A code compliance certificate is the last milestone to complete consented building work.

An owner must apply to a building consent authority for a code compliance certificate after all building work to be carried out under a building consent granted to that owner is completed. The application must be made as soon as practicable after the building work is completed and in the prescribed form.

You or your agent should provide construction documentation to the Council as the build progresses to help speed up the process.

What is a code compliance certificate?

A code compliance certificate gives you and future owners an assurance that the building work was done to the appropriate standards, making it safe, healthy and durable.

Lack of a code compliance certificate may prevent a bank from releasing a final builder payment or increase the cost of insurance cover. If you don’t get one then you may also have trouble selling your house.

This certificate is issued by the council under Section 95 of the Building Act 2004(external link), confirming that the council is satisfied on reasonable grounds that the building work complies with the building consent.


Submitting your construction documentation early

We encourage you (or your agent) to provide the construction documentation, as listed on the Building Consent Construction Documentation and Advice Notes document provided with your building consent, throughout the build – it will assist with the timely processing of your application for code compliance certificate.

Online:  Submit documents using Online Services via the "Upload additional information" option.


Applying for your code compliance certificate

An owner must apply to a building consent authority for a code compliance certificate after all building work to be carried out under a building consent granted to that owner is completed. The application must be made as soon as practicable after the building work is completed and in the prescribed form. All construction documentation should be submitted at this time, if not previously submitted.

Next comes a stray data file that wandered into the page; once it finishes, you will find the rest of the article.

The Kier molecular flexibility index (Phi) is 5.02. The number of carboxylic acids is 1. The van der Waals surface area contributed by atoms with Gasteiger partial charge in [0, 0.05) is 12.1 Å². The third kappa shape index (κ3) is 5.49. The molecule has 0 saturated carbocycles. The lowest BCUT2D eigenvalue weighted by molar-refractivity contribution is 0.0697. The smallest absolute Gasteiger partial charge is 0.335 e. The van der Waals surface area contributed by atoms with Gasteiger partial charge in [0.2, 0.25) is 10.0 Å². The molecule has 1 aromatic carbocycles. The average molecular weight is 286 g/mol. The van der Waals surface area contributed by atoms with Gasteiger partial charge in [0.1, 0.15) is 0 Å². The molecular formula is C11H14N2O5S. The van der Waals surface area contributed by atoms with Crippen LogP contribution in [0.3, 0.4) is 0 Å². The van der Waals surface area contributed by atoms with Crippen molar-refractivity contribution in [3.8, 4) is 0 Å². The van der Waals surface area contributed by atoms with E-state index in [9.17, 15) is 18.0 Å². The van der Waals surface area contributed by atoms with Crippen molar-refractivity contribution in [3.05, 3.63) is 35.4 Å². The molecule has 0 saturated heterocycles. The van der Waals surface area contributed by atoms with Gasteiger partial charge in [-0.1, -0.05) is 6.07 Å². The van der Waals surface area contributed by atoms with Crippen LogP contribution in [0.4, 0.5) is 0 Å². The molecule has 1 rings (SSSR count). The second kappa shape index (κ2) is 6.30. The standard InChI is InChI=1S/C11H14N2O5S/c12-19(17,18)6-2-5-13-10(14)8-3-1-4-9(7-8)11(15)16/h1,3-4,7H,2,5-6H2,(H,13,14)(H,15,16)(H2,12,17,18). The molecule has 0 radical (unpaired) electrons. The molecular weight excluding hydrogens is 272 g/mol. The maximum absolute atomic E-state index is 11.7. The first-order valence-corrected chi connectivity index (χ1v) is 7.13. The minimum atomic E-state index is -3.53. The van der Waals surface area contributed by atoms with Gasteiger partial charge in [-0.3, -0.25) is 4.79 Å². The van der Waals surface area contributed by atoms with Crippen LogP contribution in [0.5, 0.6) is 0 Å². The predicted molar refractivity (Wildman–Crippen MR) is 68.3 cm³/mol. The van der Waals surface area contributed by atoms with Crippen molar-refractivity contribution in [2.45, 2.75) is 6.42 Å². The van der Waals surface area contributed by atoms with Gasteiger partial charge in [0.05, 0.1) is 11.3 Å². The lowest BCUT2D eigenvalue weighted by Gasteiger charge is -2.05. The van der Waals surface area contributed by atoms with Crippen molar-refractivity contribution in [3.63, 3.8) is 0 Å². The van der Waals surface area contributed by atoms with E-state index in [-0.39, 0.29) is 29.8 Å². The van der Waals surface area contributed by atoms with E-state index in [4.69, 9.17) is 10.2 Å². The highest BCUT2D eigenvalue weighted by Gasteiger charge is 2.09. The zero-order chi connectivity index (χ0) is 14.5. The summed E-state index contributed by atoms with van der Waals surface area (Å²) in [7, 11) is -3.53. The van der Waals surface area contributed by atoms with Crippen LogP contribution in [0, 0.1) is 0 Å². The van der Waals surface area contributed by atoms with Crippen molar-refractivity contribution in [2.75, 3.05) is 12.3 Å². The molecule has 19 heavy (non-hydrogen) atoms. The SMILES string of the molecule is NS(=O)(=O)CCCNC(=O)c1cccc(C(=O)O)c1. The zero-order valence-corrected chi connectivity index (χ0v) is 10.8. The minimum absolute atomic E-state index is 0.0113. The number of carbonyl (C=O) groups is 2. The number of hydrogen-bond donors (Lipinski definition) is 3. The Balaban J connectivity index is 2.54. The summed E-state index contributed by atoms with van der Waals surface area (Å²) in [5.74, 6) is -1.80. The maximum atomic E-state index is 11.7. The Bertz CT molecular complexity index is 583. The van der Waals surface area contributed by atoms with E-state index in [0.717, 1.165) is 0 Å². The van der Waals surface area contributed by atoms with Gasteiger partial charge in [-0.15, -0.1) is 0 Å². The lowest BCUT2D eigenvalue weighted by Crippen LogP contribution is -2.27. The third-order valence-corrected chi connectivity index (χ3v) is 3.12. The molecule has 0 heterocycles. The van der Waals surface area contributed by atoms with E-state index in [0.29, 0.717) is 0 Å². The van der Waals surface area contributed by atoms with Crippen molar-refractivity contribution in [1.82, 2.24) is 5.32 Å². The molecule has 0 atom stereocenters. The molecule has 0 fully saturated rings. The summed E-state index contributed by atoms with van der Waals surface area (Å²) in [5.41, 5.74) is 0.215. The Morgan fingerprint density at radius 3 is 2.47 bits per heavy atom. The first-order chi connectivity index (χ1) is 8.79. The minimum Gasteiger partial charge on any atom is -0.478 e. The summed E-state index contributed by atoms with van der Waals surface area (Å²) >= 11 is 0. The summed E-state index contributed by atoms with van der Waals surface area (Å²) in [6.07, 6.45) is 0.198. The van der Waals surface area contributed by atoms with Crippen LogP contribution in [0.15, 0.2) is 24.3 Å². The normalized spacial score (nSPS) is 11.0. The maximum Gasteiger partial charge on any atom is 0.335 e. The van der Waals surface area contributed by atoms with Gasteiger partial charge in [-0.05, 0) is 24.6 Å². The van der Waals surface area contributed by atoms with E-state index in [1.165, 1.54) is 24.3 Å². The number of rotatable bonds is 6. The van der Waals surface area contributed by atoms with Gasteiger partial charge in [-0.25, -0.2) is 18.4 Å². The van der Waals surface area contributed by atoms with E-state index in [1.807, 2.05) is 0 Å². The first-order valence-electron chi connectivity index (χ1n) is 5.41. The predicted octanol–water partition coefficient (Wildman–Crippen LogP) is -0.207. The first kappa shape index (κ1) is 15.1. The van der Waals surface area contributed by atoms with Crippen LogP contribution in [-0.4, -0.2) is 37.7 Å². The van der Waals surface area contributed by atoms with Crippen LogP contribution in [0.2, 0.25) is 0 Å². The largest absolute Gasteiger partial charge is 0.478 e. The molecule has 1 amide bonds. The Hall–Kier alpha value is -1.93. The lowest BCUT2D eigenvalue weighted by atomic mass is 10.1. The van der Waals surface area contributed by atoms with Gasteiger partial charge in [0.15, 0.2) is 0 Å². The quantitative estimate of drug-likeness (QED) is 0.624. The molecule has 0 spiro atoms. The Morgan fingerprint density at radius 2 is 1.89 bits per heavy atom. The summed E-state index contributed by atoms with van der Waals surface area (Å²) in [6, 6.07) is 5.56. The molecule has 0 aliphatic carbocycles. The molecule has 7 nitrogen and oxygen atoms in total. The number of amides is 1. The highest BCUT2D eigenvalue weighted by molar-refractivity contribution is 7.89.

Please refer to the building consent construction documentation and advice notes provided with your building consent at the time of issue.

Download the Application for a code compliance certificate [PDF, 242 KB] (Form 6 B-011) or you can also pick up an application form from any Council service desk and submit your application with any attachments using one of the following methods:


Fees and charges

Fees vary for applications depending on the type of project. Where the cost to make a code compliance certificate decision exceeds the fee paid at the point of granting the consent then additional time may be charged at the relevant officer charge out rate.

Please refer to the Building Consents Fee Schedule.


How long before I get my certificate?

The statutory timeframe of 20 working days for processing your application begins once the application has been received and accepted.

If the application is incomplete you will be notified with a request for information. The statutory clock will stop. Once the full information is provided the clock will be started again.

Please note that any outstanding fees must be paid before the code compliance certificate (Form 7) is issued. This includes payment of any applicable development contributions.


Code compliance certificate for historic consents over five years old